Rosie decides to take on the challenge and asks her two best friends for help. With Amy and Ben by her side, Rosie sets out on a mission to find her sister and seek some answers. But, of course, it’s not that easy. Firstly, Rosie’s voice is croaky and sore, hindering her superpowers. Secondly, Frank appears at Bug World and Rosie starts believing he is somehow able to block her superpowers. What is Frank capable of? Can the trio save Raven? Can they stop the weird climate changes?

Song Bird: The Battle of Bug World is the second book in the Song Bird series of fantasy chapter books. Karen dedicates this book to ‘all those who deeply care about the Earth and the Environment’. In addition to highlighting environmental issues, this book contains themes of friendship, teamwork and diversity. It is suitable for children 7-10 years old who enjoy hero and villain stories. Teacher notes and children’s activities can be found on the author’s website ( Song Bird (Book 3) is due for release in 2018.

Saturday, 22 July 2017

The Dreaming Collection

The Dreaming Collection written and illustrated by Queenie Chan, (TOKYOPOP) 2010, PB  RRP $26.99 ISBN 9781427818713

Reviewed by Pauline Hosking

This omnibus edition comprises Volumes 1-3 of The Dreaming graphic novel, a mystery-horror story inspired by Picnic at Hanging Rock, for readers 13+ years. The illustrations are fabulous. Each page overflows with action and emotion and  the backgrounds are full of realistic, careful, architectural features. Many teenage girls will love the detail on the Victorian costumes and the manga inspired look of characters.

Less successful is the storyline which has occasional lapses in continuity. Twin sisters Jeanie and Amber arrive at a mysterious boarding school deep in the Australian bush. Here they must pretend they are NOT twins, because the scary ancient principal, Mrs Skeener, doesn’t tolerate twins. Slowly, Mrs Skeener’s secrets, and the secrets of the school, are explained.  Ever since the school was founded, girls have wandered into the surrounding bushland and vanished. The third volume reveals that the disappearances are the work of the Quinkan. These are wicked aboriginal night spirits which lure sleeping children into the bush.  After a dramatic climax, evil is thwarted and the school burns to the ground. But the experience has damaged both sisters and they grow apart.

In an interview included in the book Queenie Chan admits she has taken ‘quite a few liberties with the Quinkan’.  These may not concern the US audience or publishers of the books, but they did worry me. 

Overall, though, The Dreaming looks amazing and has enough suspense to keep young readers eagerly turning the pages.

Friday, 21 July 2017

Fabled Kingdom Book 1

Fabled Kingdom Book 1 by Queenie Chan, (Bento Comics) PP RRP $14.99 ISBN 9781925376029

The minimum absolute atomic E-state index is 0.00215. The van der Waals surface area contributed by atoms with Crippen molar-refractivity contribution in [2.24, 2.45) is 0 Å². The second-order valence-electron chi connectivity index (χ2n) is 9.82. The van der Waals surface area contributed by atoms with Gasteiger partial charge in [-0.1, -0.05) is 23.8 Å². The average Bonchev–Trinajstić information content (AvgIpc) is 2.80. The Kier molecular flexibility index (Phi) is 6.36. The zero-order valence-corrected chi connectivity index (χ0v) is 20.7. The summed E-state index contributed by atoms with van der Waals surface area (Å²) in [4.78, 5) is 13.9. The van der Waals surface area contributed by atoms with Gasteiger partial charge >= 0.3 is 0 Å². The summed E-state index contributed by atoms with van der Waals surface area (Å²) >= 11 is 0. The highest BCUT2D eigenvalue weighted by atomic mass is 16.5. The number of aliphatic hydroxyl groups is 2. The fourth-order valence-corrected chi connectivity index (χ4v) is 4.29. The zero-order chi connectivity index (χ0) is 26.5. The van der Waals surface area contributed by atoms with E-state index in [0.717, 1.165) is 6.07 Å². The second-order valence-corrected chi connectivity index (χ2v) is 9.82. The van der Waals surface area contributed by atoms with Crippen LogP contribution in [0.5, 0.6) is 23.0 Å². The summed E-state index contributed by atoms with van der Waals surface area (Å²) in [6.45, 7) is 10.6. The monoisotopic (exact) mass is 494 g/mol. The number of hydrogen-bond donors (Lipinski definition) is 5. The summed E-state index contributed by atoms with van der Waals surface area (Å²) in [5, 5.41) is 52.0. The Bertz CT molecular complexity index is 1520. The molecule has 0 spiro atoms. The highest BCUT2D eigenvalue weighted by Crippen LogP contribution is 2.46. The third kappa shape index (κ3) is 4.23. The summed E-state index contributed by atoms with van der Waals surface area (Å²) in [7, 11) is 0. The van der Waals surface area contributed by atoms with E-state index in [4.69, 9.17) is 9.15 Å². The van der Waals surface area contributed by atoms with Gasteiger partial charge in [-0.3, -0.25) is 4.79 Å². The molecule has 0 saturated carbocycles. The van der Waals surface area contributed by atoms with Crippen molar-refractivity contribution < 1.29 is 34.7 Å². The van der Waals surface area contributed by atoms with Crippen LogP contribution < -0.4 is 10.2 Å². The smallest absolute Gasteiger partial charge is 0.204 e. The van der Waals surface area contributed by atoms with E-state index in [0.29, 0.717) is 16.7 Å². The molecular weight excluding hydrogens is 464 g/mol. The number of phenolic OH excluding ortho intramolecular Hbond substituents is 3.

Reviewed by Karen Hendriks

Queenie Chan has written and illustrated The Fabled Kingdom Book 1, an intriguing graphic novel that updates fairytales into a modern world.  Its striking cover will draw readers, and gives a glimpse of what will unfold.

The book, which suits readers from 12 years and up, is the first in a series of three, with three central characters, each being based upon the era of kingdoms. It is divided into seven parts that clearly depict the journey of the book’s protagonist Celsia. She is a modern-day ‘Red Hood’ who is training with her grandmother to become a healer in a small village deep in the woods. Things are not all as they seem and before long, Celsia discovers her grandmother isn’t her real grandmother. Thus she flees her village on a quest of self-discovery. Quillon, Celsia’s childhood friend who is entrusted with keeping her safe, joins her, along with Pylus, a loveable faun, whom she meets on a never-ending brick path.  Each character plays their role, but it is refreshing to see a strong female character as the leader and decision-maker.

With unanswered and puzzling questions about her origins, Celsia must seek out her true-born grandmothers who are both powerful queens of magical kingdoms. By uncovering the truth of her heritage, Celsia is able to save the troubled kingdom of Fallinor whose people have been asleep for 60 years. Invasion and politics of the day has kept this troubled kingdom hidden behind a big, black wall of brambles. In her quest, Celsia is finally able to understand her own identity.

Detailed manga-style comic illustrations strongly support the written text and add layers of meaning to the story while the text is imaginative and well-written with a steady pace that is sure to keep readers gripped and wanting to know more. Different fairytales with an original spin appear throughout the story. The Fabled Kingdom certainly won’t disappoint readers of this genre.